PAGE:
Judge Adam Arseneau read The Cronicas of Narnia when he was a kid, but never bothered to see the movie.
If it's on TV, it must be the truth.
"I'm not doing this to get any journalism awards."
An Ecuadorian Academy Awards entry for Best Foreign Film produced by Alfonso Cuaron (Harry Potter and the Prisoner of Azkaban, Y Tu Mama Tambien) and Guillermo del Toro (Hellboy, Blade II), Cronicas is an examination into the role and responsibility of the news to report the "truth," and how thin a line exists between authenticity and fabrication. Cronicas pulls few punches and goes straight for the ethical quagmire of uncertainty, doubt, and skepticism present throughout modern-day global journalism, wrapped nicely up in the form of a dramatic serial-killer thriller. Sweet!
Facts of the Case
Manolo Bonilla (John Leguizamo) is a hard-hitting journalist out of Miami, whose show One Hour with the Truth is massively successful throughout Latin America. His team has traveled to Ecuador to film a story on "The Monster of Babahoyao," a serial killer torturing and raping small children, causing a panic in the small countryside town.
While filming the funeral of three of the victims, Bonilla witnesses a disturbance down the road. Vinicio Cepeda, a local Bible salesman from Ecuador, accidentally kills a child in the middle of the street with his automobile. The crowd, furious and terrified at the recent events, practically lynches Cepeda in the street. Were it not for the intervention of Bonilla and his camera team, Cepeda would have been killed outright. Bonilla's actions, televised the next night on his program, make him something of a hero.
Fearing for his life, Cepeda, now incarcerated in the local jail, pleads with Bonilla to film a story about his wrongful imprisonment, imploring that Bonilla is now responsible for his saved life. Bonilla, however, has already moved onto the next story and is reluctant to pursue this angle. That is, until Cepeda begins dropping clandestine hints about the identity of the "Monster." Bonilla can taste the scoop and offers to film a sympathetic story about Cepeda's unjust circumstances in exchange for information on the elusive serial killer. After all, Bonilla is always on the look for the bigger story.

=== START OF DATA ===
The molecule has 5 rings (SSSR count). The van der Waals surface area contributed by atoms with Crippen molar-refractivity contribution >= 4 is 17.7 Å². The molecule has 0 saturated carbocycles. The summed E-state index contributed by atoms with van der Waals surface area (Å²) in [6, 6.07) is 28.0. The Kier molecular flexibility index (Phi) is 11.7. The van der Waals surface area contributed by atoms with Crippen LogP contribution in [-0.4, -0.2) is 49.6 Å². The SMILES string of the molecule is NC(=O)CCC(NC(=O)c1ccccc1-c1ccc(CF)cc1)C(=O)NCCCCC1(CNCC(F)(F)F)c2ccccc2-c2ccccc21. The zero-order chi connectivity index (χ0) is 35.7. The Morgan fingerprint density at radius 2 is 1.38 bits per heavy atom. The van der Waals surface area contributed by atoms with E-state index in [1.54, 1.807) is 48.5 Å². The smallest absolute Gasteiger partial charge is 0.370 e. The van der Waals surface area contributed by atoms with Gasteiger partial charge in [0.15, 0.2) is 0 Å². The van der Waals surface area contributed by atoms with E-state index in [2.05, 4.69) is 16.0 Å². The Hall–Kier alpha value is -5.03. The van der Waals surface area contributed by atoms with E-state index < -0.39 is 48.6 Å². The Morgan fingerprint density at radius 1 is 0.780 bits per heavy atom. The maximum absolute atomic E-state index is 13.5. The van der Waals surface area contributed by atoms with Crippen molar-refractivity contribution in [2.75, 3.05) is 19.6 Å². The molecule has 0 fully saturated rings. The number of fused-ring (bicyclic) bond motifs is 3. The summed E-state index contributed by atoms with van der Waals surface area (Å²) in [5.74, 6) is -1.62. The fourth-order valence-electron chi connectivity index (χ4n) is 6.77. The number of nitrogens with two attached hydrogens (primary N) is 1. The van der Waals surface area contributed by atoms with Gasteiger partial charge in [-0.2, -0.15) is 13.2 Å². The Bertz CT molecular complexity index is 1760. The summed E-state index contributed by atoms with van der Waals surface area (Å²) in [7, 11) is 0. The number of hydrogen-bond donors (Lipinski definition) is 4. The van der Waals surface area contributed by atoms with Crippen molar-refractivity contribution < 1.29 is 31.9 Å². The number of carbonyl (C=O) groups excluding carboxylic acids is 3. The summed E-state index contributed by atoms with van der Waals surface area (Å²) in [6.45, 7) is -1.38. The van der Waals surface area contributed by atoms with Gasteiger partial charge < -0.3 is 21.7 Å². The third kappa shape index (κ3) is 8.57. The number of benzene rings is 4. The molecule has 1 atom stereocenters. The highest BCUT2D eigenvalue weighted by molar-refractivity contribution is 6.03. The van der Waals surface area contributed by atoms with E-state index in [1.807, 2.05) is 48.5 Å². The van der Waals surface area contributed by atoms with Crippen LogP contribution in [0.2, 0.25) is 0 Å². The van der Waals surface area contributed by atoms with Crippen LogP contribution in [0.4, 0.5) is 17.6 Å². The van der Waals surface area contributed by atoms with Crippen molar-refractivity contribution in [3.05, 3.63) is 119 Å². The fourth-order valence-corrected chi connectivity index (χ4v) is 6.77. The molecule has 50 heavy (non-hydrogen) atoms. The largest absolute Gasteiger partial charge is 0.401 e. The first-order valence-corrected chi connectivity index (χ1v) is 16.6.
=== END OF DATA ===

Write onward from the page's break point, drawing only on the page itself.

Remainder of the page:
The two men begin a series of interviews, dancing around each other, each trying to discern the truth. Bonilla sees this enigmatic man as the key to fame and success, while Cepeda views Bonilla's journalistic eagerness as his ticket to freedom. But as the interviews with the suspect progress, Bonilla seems less interested in justice for the victims and more interested in an obsessive personal pursuit of his adversary. His co-workers urge him to take Cepeda's information to the police, but Bonilla insists he is the man to get to the bottom of the mystery and begins investigating the crimes himself. This time, Bonilla wants to be the one to single-handedly catch the killer…to create the news rather than just report it…
Given the recent state of North American politics and the social and political landscape of late, a film about the role of journalism influencing public opinion has never been more relevant. Thankfully, Cronicas loses nothing in the way of translation set in a Latin American environment, as its messages easily transcend language and international borders. What comes out from our televisions, computers, radios, and newspapers is, at its very nature, trusted, be it legitimate information or not. The undeniable fact is that we believe what we are told, and we believe those who provide the information. As such, journalists have become the guardians of knowledge. By releasing information in a particular way or withholding other information, they drastically alter our impressions and are able to influence our perceptions simply via delivery. Cronicas is a film created amidst this ethical dilemma, of a journalist struggling to decide how best to present his information to the public. His actions, as we see, have dire consequences to the world around him, more through inaction than action.